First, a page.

Ep. 8 - SquadCast Founders on Remote Collaboration in Podcasts
A conversation with Zach Moreno and Rock Felder about their journey of creating podcast recording software SquadCast
Arnab and I love SquadCast and use it for recording of all of our episodes. It’s a tool that lets you simply have a video call with your guests while magically recording audio and video in high quality in the background. It works like a charm, we love it, and happily pay for it every month.
This week we had an opportunity to sit down with Zach Moreno and Rock Felder and chat about their journey of bootstrapping a company that has become an important part of the podcasting ecosystem. Funnily enough, it all started with Zach wanting to do a sci-fi podcast and realizing how hard it was to collaborate with people remotely. So they scratched their own itch and built SquadCast.
Always record separate (“iso”) tracks. When you have isolated tracks for each speaker, it’s easy to mix them together but it’s hard (pretty much impossible) to go the opposite direction and split a combined file into multiple tracks. With isolated tracks, you can remove that pesky dog’s bark and other noises.
An internet router is part of your podcasting stack. Internet speed matters in remote recording, so make sure you get a fast internet connection when collaborating with other people.
Adding video to your podcast is a heavy lift. Zach and Rock estimate that producing a podcast with video is ~4x more effort than just audio. Once you have a regular schedule with your audio podcast, are killing it, and have free time, go ahead and try adding video! If you’re struggling to keep your audio production going, maybe just stick with audio for now.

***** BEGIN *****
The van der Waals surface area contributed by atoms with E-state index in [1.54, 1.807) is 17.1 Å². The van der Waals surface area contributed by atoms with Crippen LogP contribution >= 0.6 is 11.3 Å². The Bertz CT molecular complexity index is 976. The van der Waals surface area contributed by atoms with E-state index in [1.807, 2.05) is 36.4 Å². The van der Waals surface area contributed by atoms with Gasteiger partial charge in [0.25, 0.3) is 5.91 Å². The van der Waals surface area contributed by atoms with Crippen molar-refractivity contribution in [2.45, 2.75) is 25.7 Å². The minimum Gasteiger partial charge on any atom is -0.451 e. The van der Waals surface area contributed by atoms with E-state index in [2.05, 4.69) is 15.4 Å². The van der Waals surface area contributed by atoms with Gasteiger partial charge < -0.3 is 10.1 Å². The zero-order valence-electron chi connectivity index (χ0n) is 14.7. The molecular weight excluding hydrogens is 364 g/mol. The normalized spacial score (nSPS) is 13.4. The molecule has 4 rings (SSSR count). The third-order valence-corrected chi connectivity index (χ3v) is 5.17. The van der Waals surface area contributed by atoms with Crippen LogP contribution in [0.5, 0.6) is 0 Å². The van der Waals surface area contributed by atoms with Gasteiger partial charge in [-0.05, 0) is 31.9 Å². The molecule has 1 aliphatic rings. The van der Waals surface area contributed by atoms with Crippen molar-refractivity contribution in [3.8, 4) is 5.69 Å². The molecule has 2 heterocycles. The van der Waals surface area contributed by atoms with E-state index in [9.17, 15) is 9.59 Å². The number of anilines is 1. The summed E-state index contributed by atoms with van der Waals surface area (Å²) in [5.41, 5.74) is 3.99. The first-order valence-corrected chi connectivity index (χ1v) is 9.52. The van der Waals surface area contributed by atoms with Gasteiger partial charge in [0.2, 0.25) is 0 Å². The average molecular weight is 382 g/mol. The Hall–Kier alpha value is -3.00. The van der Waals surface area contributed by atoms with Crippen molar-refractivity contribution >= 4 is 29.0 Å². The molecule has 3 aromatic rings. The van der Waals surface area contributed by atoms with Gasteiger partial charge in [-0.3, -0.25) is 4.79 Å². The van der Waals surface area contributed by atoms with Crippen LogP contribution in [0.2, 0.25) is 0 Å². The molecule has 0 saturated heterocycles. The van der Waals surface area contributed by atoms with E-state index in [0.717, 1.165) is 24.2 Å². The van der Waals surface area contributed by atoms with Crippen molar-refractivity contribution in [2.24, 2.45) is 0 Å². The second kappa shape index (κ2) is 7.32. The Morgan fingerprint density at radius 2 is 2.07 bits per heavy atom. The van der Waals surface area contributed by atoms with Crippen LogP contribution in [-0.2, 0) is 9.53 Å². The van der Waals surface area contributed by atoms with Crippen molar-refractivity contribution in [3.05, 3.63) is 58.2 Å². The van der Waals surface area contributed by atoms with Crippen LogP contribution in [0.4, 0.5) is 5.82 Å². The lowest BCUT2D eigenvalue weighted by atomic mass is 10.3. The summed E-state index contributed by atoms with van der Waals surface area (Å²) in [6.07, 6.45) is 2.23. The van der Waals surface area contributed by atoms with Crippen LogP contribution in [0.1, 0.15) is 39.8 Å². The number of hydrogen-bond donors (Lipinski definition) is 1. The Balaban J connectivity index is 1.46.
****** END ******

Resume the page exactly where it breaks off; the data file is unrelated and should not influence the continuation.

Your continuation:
Record your audio using video calls in tools like SquadCast. Video helps you and your guests maintain eye contact, build a better rapport, and minimize collisions.
Offer a pre-call option to the guest. Pre-calls are a way to build rapport with your guest and get into the story before the recording. If time permits, offer a pre-call option to your guests but leave it up to them to accept or decline it.
Scratch your own itch. Zach and Rock wanted to start a sci-fi podcast but quickly realized how hard it is to record audio remotely. So they built SquadCast to assist themselves and built a business out of it.
“Dogfood” your product, i.e. use your product yourself to better emphatize with your customers.
Podcasters are a friendly bunch, who often interview each other and help each other grow. Just reach out.
Podcasting helps you become a better conversationalist. You get trained in listening and asking good questions when interviewing guests. Podcasting pays off in real life.
Where to find Zach and Rock
SquadCast — the hero of today’s episode, a powerful tool for recording interviews that we use for most of our recordings. It saves high quality audio locally and uploads files to the cloud, so you can download and process them later.
Riverside — a remote recording tool similar to SquadCast.
Zencastr — another recording tool similar to SquadCast and Riverside.
Descript — a tool that can help you edit audio similar to editing text in a word processor.
iZotope RX — a software suite for fixing issues and improving audio quality.
Reaper — a great DAW that only costs $60 for a home or small business license.
Adobe Audition — a DAW from Adobe (Photoshop for audio).
Ferrite — a DAW for the iPad that works with an Apple Pencil.
VST (Virtual Studio Technology) — the standard for audio plugins.
Between Two Mics — the SquadCast podcast, hosted by Zach and Rock.
Podcast Junkies — a podcast about podcasting by Harry Duran.
Get in touch
We’d love to hear from you! Arnab is a Twitter guy and I’m on Instagram. Use the method that works best for you!
Email: email@example.com (both of us get it)
Arnab’s Twitter: @or9ob
Ilya’s Instagram: @podcasthacks
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Bye for now.
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